Sunday, May 07, 2017

"A Reasonably Competent Democratic Party"-- Ah There's The Rub


Ross Douthat painted a potentially catastrophic picture of what could happen to the House Republicans-- a total wipeout isn't possible because of 135 districts with PVIs between R+10 (there are 16 of them) and R+32 (welcome to the Texas Panhandle) where Señor Trumpanzee won a whopping 79.9%. That's Mac Thornberry's district. But it's not the only one in rural Texas bogged down in the kind of backward mentality that produced results like that. There were 7 congressional districts in Texas that gave Trump over 70% of its votes. And there were 2 in Georgia with over 70% Trump voters. But that ain't nothin'-- AL-04 went for Trump with 80.4%. And KY-05-- the opioid crisis district-- almost hit 80% (79.6%).

But even if every district with R+10 or more is safe-- and I don't know anyone who considers Pete Sessions safe or Devin Nunes very safe anymore-- that leaves over 100 districts held by Republicans that are potentially vulnerable. Douthat, one of the Times' in-house right-wingers, noted that "over the last seven years, the Republican Party has engaged in increasingly elaborate political suicide attempts. The G.O.P. has nominated cranks and erstwhile witches and Todd Akin in winnable Senate races. It has engaged in Somme-esque trench warfare within its own congressional caucus, shut down the government without a strategy for winning anything out of it, and campaigned on a sub-Ayn Randian narrative about the heroic businessman and the mooching 47 percent. And then, after all its prior efforts at seppuku failed, the party nominated Donald Trump for the presidency."
The Republicans were given a gift by Trump’s campaign, a grace they did not merit: the gift of freedom from the trap of dogma, from the pre-existing condition of zombie Reaganism, from an agenda out of touch with the concerns of their actual constituents. Nominating Trump wasn’t as suicidal as it seemed only because he had the political cunning to run against the party’s ideological enforcers, while promising working-class voters not just cultural acknowledgment but material support.

As written, the A.H.C.A. basically takes Trump’s gift to the party and hurls it off the highest possible cliff. It is not just the scale of the likely insurance losses, or how much the rich benefit from repeal relative to everybody else. It’s also the gulf between that reality and what Trump and various Republican leaders explicitly promised-- insisting that their plan would deliver better coverage, lower premiums, and a lot of other things that have since taken a back seat to making room in the budget for more tax cuts.

When President Obama said-- lyingly-- that “if you like your plan, you can keep your plan,” his party ultimately paid for it. A reasonably competent Democratic Party, with something like the A.H.C.A. to run against, should be able to make Republicans pay dearly in their turn.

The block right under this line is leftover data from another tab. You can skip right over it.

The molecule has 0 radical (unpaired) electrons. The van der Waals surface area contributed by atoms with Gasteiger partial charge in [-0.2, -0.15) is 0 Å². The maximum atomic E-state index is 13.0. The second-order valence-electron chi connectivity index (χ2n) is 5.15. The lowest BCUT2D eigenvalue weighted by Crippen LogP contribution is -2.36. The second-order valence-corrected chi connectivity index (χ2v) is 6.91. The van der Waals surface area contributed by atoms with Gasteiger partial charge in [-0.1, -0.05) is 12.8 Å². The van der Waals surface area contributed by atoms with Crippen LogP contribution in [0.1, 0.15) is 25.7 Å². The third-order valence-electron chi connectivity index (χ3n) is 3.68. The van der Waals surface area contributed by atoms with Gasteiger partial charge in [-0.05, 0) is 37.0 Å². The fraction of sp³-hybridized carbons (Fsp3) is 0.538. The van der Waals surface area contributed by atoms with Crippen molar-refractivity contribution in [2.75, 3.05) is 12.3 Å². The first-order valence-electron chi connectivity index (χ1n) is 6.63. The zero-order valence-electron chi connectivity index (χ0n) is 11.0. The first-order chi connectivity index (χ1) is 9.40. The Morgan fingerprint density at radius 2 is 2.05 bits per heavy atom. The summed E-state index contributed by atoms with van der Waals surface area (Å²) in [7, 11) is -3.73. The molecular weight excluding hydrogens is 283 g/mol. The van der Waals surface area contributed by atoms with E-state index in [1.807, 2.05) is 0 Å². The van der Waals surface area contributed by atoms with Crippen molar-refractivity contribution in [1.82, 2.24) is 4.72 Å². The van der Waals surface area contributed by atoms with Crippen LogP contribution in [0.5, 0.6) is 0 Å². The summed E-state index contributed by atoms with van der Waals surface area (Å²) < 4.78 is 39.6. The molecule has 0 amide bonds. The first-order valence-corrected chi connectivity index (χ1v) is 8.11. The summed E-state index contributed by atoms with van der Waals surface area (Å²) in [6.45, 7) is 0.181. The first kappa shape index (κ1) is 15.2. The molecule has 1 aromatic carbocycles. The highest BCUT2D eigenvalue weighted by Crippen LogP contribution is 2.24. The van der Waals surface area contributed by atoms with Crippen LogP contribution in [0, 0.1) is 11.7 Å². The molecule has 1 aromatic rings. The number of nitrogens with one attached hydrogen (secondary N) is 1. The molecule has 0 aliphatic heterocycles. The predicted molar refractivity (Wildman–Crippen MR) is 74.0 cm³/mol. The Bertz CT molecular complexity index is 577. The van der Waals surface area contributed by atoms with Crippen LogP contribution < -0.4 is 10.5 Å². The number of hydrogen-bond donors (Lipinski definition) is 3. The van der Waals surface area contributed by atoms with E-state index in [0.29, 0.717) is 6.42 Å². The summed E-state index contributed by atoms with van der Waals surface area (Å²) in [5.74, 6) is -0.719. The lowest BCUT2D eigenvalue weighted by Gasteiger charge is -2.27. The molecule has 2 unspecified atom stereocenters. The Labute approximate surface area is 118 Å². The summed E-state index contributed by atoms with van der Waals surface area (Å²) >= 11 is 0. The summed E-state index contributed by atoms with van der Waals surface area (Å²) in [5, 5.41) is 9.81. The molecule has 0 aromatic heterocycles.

But, alas, there is no "reasonably competent Democratic Party. Douthat laughs about how the Democrats are fighting internally over "over identity politics versus class politics versus making it all about Trump (and Russia?)" instead of offering a clear vision forward for America's working families. "[T]he central Democratic argument in 2018 and 2020," he suggested, "should be entirely clear: Trump is not a populist but just another pro-plutocracy Republican, and everything his party promised you on health care was a sham." Most Democrats I know are on that page already. But, like I mentioned the other day, I've talked to Democrats-- primarily the DCCC-favored Democrats from the Republican wing of the Democratic Party (Blue Dogs and New Dems) who tell me they don't know anything about healthcare and they want to talk about the kind of Republican issues that pervade Hate Talk Radio in their districts-- like how strongly they pledge allegiance to the Second Amendment.

And Douthat ended on a downer: "When a party repeatedly attempts suicide and somehow staggers bleeding into political victories instead, it is reasonable to doubt the rival party’s ability to capitalize even on the worst of blunders. So two questions loom for the Republicans who voted for this terrible bill. Can the Senate save them from themselves? And if the Senate doesn’t-- can the Democrats?" I doubt the Senate will save them, but I bet the DCCC will innoculate at least 50 winnable seats for the GOP with their Rahm Emanuel version of candidate recruitment: self-funders, Republican-lite candidates, Wall Street suck-ups and repulsive and ignorant identity politics sops. Too bad! Wouldn't you love to see a House with 135 Republican crackpots, primarily from the Old Confederacy, and 300 Democrats. Oh well, let's try to get what we can.